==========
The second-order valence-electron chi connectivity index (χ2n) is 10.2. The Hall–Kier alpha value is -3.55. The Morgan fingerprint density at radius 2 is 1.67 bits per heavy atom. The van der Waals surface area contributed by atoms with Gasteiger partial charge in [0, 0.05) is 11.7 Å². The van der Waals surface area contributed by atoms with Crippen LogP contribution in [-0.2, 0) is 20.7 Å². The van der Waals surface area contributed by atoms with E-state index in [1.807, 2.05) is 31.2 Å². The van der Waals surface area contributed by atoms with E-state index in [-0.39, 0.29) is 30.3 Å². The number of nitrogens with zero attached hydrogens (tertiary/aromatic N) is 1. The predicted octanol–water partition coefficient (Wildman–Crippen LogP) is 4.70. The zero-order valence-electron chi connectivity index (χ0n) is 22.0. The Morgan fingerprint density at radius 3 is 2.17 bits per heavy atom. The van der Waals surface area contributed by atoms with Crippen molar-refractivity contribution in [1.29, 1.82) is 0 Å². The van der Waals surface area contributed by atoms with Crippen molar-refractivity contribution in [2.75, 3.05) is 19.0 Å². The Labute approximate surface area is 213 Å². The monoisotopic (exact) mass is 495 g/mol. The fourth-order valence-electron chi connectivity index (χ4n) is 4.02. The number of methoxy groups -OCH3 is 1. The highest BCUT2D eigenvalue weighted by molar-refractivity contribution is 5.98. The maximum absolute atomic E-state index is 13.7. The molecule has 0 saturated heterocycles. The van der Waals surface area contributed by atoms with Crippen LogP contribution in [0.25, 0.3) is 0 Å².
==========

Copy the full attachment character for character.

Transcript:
The second-order valence-electron chi connectivity index (χ2n) is 10.2. The Hall–Kier alpha value is -3.55. The Morgan fingerprint density at radius 2 is 1.67 bits per heavy atom. The van der Waals surface area contributed by atoms with Gasteiger partial charge in [0, 0.05) is 11.7 Å². The van der Waals surface area contributed by atoms with Crippen LogP contribution in [-0.2, 0) is 20.7 Å². The van der Waals surface area contributed by atoms with E-state index in [1.807, 2.05) is 31.2 Å². The van der Waals surface area contributed by atoms with E-state index in [-0.39, 0.29) is 30.3 Å². The number of nitrogens with zero attached hydrogens (tertiary/aromatic N) is 1. The predicted octanol–water partition coefficient (Wildman–Crippen LogP) is 4.70. The zero-order valence-electron chi connectivity index (χ0n) is 22.0. The Morgan fingerprint density at radius 3 is 2.17 bits per heavy atom. The van der Waals surface area contributed by atoms with Crippen molar-refractivity contribution in [1.29, 1.82) is 0 Å². The van der Waals surface area contributed by atoms with Crippen molar-refractivity contribution in [2.75, 3.05) is 19.0 Å². The Labute approximate surface area is 213 Å². The monoisotopic (exact) mass is 495 g/mol. The fourth-order valence-electron chi connectivity index (χ4n) is 4.02. The number of methoxy groups -OCH3 is 1. The highest BCUT2D eigenvalue weighted by molar-refractivity contribution is 5.98. The maximum absolute atomic E-state index is 13.7. The molecule has 0 saturated heterocycles. The van der Waals surface area contributed by atoms with Crippen LogP contribution in [0.25, 0.3) is 0 Å².